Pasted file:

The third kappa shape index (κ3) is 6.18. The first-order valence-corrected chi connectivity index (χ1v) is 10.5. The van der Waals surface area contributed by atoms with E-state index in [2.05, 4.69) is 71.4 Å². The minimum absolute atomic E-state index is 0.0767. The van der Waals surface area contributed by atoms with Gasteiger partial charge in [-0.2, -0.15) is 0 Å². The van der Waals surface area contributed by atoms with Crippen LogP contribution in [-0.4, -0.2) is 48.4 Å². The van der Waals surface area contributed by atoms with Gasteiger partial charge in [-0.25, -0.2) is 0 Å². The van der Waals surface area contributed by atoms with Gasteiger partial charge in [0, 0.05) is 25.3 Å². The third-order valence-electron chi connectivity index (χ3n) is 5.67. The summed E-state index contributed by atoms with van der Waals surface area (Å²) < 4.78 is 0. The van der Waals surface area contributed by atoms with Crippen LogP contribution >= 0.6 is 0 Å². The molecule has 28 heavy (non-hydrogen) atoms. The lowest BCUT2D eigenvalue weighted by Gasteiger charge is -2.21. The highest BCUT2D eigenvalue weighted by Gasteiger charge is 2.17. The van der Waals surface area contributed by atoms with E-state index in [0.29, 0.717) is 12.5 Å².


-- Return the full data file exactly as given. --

The third kappa shape index (κ3) is 6.18. The first-order valence-corrected chi connectivity index (χ1v) is 10.5. The van der Waals surface area contributed by atoms with E-state index in [2.05, 4.69) is 71.4 Å². The minimum absolute atomic E-state index is 0.0767. The van der Waals surface area contributed by atoms with Gasteiger partial charge in [-0.2, -0.15) is 0 Å². The van der Waals surface area contributed by atoms with Crippen LogP contribution in [-0.4, -0.2) is 48.4 Å². The van der Waals surface area contributed by atoms with Gasteiger partial charge in [-0.25, -0.2) is 0 Å². The van der Waals surface area contributed by atoms with Gasteiger partial charge in [0, 0.05) is 25.3 Å². The third-order valence-electron chi connectivity index (χ3n) is 5.67. The summed E-state index contributed by atoms with van der Waals surface area (Å²) < 4.78 is 0. The van der Waals surface area contributed by atoms with Crippen LogP contribution >= 0.6 is 0 Å². The molecule has 28 heavy (non-hydrogen) atoms. The lowest BCUT2D eigenvalue weighted by Gasteiger charge is -2.21. The highest BCUT2D eigenvalue weighted by Gasteiger charge is 2.17. The van der Waals surface area contributed by atoms with E-state index in [0.29, 0.717) is 12.5 Å².